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Questions about the plugin tutorial.

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    Questions about the plugin tutorial.


    I am reading Bob_Gneu's plugin tutorial, which can be found here:
    As I read it, I get stumped every so often. I probably, admittedly, do not have enough background knowledge for it. I thought knowing most of C++ would be enough.

    I expect you to have, at the very least, a more than cursory level of knowledge about C++, and the UE4 Build System
    Yes, I saw that- so I looked over an introductory page to the UE4 build system. As with most things I read regarding programming, there was a lot more mindless absorption and re-reading than actually understanding- with terms like "generate dynamically" that I could only make pseudoscience-like inferences about.

    As I write this out, I'm really considering maybe going back and reading the more complex areas of the original C++ tutorial I started off at. Still, however, I figure it can't hurt to ask about the few misunderstandings I've had with the tutorial.


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    The paragraph states that we should create a 'Classes' directory, and that there is no need for a Public one. But I see no Classes directory but instead a Public one. The explanation for why we don't need a public folder also jipped me: "there is no public API to your plugin to be providing". Does this mean, for example, that we'd include some kind of Unreal Engine API in the plugin? I just don't really understand what "public API to your plugin to be providing" means.



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    What is this? What does Archive Manifest mean? Why are these things specifically in the list- is this trying to tell me something or..



    What is the difference between non-game module and standalone plugin? Here's the description for each:

    Non-Game Module - Extension or Creation of a set of code that exposes an interface to internal code, allowing other modules and game modules to depend upon its functionality.
    Stand Alone Plugin - Extension or Creation of a set of code that does not allow exterior modules to modify its contents.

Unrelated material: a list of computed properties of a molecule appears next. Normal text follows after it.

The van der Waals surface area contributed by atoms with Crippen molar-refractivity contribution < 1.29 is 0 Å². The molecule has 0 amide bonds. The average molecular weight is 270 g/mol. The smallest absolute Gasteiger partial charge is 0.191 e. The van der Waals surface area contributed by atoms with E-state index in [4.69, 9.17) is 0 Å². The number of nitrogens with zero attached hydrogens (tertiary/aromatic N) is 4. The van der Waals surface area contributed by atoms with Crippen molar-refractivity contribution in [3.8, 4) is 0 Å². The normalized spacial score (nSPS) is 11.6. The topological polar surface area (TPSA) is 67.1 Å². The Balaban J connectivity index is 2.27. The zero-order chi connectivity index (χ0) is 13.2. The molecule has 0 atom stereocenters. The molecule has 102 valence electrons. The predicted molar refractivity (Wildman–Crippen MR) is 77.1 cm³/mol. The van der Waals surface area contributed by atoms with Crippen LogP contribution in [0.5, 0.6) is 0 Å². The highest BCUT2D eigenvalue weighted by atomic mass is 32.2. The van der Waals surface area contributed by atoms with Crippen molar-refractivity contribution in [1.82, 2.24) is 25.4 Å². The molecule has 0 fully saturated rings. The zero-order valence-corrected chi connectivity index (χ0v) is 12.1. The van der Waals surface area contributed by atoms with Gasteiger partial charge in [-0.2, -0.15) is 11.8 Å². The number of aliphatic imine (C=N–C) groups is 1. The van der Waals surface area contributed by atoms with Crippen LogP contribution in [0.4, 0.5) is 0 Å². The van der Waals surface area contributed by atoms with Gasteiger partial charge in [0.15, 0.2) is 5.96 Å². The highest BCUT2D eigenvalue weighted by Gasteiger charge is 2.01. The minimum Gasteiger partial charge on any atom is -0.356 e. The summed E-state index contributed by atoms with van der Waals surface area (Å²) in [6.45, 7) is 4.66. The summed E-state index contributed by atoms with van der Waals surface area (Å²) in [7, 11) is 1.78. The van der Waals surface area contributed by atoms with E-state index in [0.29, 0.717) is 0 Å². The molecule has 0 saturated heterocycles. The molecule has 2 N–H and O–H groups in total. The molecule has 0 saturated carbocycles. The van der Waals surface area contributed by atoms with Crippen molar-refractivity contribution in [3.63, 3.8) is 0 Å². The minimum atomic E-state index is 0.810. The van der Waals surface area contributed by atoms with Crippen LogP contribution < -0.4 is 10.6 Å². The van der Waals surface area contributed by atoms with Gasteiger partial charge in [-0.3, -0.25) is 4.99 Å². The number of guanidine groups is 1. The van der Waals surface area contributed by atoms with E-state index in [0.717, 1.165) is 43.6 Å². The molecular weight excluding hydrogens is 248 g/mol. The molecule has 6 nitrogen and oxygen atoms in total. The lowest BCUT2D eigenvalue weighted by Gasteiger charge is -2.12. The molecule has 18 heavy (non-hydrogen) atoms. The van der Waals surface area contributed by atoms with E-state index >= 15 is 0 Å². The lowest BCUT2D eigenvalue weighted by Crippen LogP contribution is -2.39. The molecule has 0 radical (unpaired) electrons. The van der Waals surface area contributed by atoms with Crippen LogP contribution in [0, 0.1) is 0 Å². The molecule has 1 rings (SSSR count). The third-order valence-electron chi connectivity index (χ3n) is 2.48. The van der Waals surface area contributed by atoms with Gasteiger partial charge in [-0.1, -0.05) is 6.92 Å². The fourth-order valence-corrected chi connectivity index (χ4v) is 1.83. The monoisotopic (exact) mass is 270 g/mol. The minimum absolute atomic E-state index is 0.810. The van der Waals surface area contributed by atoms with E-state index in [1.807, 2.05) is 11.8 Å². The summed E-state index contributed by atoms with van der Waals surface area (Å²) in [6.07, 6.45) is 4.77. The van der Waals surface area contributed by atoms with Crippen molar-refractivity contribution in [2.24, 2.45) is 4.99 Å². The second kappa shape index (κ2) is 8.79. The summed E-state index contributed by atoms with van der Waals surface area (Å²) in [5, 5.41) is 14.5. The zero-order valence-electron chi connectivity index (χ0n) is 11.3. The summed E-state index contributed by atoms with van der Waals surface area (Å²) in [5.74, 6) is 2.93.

For a stand alone plugin- okay, I get it, you can't modify the contents of the module but couldn't you still use some of the defined methods? That is to say.. depend on it's functionality, just like with the non-game module?


    There are a few more things I have to learn about this but I'll handle those hopefully with some more C++ guides and visual studio practice in general.
    I know that this might look pitiful, maybe even laughable to some of the higher level devs, but yeah.
    Last edited by Sheeplie; 06-20-2016, 02:13 PM.

    The tutorial is very old. There's some good information in it, but a lot is outdated too.

    1. Just use Public/Private directories, the Classes directory is a legacy thing.
    The API thing is probably referring to the fact that plugins are generally supposed to implement an existing API rather than expose a new one. That's the usual meaning of the term anyway - that no other code should have a hard dependency on a plugin. See this awesome answer here.
    Having said that, UE4's idea of plugins seems to be a little less certain, and they don't prevent you using a UE4 'plugin' as a library.

    2. Dunno, but you need a .uplugin file, and you can optionally include a content directory and plugin icon along with your code.

    3. Sounds like what I was referring to in 1, but I'm not really sure what he's saying there. The terms 'Non-Game Module' and 'Stand Alone Plugin' do not refer to anything within the UE4 plugin system as far as I'm aware.

    To be honest I'd stay away from that tutorial if I was you. It was really helpful a couple of years back but now it's too outdated. There are heaps of example plugins to look at and learn from. These for example are mostly written by Epic devs.


      Alright, thanks so much!